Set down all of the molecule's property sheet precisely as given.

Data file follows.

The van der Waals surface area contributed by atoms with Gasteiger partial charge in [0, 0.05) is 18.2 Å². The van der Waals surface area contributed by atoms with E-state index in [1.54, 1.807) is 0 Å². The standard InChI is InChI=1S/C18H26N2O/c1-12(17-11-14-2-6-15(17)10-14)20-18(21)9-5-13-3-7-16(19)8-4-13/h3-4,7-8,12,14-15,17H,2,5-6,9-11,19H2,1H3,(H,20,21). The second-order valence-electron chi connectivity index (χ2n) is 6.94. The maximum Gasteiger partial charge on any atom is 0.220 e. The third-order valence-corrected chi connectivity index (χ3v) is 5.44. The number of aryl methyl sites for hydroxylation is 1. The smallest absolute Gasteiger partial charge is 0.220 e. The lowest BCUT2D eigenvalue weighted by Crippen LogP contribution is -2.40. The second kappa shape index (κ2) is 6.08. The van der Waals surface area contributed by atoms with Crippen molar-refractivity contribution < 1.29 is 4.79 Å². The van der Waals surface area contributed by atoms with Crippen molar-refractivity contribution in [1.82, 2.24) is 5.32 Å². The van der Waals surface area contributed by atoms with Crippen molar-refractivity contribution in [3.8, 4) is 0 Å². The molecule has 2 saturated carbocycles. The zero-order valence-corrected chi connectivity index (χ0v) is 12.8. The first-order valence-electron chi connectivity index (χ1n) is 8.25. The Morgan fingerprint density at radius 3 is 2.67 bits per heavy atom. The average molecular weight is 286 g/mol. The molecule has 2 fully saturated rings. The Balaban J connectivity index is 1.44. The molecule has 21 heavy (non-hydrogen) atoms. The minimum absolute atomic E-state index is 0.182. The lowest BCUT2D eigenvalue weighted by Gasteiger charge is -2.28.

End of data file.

The van der Waals surface area contributed by atoms with Gasteiger partial charge in [0, 0.05) is 18.2 Å². The van der Waals surface area contributed by atoms with E-state index in [1.54, 1.807) is 0 Å². The standard InChI is InChI=1S/C18H26N2O/c1-12(17-11-14-2-6-15(17)10-14)20-18(21)9-5-13-3-7-16(19)8-4-13/h3-4,7-8,12,14-15,17H,2,5-6,9-11,19H2,1H3,(H,20,21). The second-order valence-electron chi connectivity index (χ2n) is 6.94. The maximum Gasteiger partial charge on any atom is 0.220 e. The third-order valence-corrected chi connectivity index (χ3v) is 5.44. The number of aryl methyl sites for hydroxylation is 1. The smallest absolute Gasteiger partial charge is 0.220 e. The lowest BCUT2D eigenvalue weighted by Crippen LogP contribution is -2.40. The second kappa shape index (κ2) is 6.08. The van der Waals surface area contributed by atoms with Crippen molar-refractivity contribution < 1.29 is 4.79 Å². The van der Waals surface area contributed by atoms with Crippen molar-refractivity contribution in [1.82, 2.24) is 5.32 Å². The van der Waals surface area contributed by atoms with Crippen molar-refractivity contribution in [3.8, 4) is 0 Å². The molecule has 2 saturated carbocycles. The zero-order valence-corrected chi connectivity index (χ0v) is 12.8. The first-order valence-electron chi connectivity index (χ1n) is 8.25. The Morgan fingerprint density at radius 3 is 2.67 bits per heavy atom. The average molecular weight is 286 g/mol. The molecule has 2 fully saturated rings. The Balaban J connectivity index is 1.44. The molecule has 21 heavy (non-hydrogen) atoms. The minimum absolute atomic E-state index is 0.182. The lowest BCUT2D eigenvalue weighted by Gasteiger charge is -2.28.